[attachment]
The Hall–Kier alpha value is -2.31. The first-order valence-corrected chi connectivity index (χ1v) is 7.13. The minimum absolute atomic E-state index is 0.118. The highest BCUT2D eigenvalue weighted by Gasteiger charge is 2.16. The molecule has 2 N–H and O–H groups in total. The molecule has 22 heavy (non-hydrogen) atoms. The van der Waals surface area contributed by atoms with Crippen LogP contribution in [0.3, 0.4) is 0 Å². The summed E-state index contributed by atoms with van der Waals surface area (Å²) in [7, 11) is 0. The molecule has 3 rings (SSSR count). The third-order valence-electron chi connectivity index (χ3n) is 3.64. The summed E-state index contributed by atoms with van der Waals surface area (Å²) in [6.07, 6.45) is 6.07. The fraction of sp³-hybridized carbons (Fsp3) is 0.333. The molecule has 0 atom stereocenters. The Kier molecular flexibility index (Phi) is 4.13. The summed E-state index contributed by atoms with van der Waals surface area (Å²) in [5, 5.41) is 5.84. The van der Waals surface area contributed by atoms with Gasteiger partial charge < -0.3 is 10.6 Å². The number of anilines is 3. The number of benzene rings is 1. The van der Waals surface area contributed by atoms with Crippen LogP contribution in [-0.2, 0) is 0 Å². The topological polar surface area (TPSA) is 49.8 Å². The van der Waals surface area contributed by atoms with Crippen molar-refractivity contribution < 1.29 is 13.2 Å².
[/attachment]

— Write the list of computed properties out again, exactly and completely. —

The Hall–Kier alpha value is -2.31. The first-order valence-corrected chi connectivity index (χ1v) is 7.13. The minimum absolute atomic E-state index is 0.118. The highest BCUT2D eigenvalue weighted by Gasteiger charge is 2.16. The molecule has 2 N–H and O–H groups in total. The molecule has 22 heavy (non-hydrogen) atoms. The van der Waals surface area contributed by atoms with Crippen LogP contribution in [0.3, 0.4) is 0 Å². The summed E-state index contributed by atoms with van der Waals surface area (Å²) in [7, 11) is 0. The molecule has 3 rings (SSSR count). The third-order valence-electron chi connectivity index (χ3n) is 3.64. The summed E-state index contributed by atoms with van der Waals surface area (Å²) in [6.07, 6.45) is 6.07. The fraction of sp³-hybridized carbons (Fsp3) is 0.333. The molecule has 0 atom stereocenters. The Kier molecular flexibility index (Phi) is 4.13. The summed E-state index contributed by atoms with van der Waals surface area (Å²) in [5, 5.41) is 5.84. The van der Waals surface area contributed by atoms with Gasteiger partial charge < -0.3 is 10.6 Å². The number of anilines is 3. The number of benzene rings is 1. The van der Waals surface area contributed by atoms with Crippen LogP contribution in [-0.2, 0) is 0 Å². The topological polar surface area (TPSA) is 49.8 Å². The van der Waals surface area contributed by atoms with Crippen molar-refractivity contribution < 1.29 is 13.2 Å².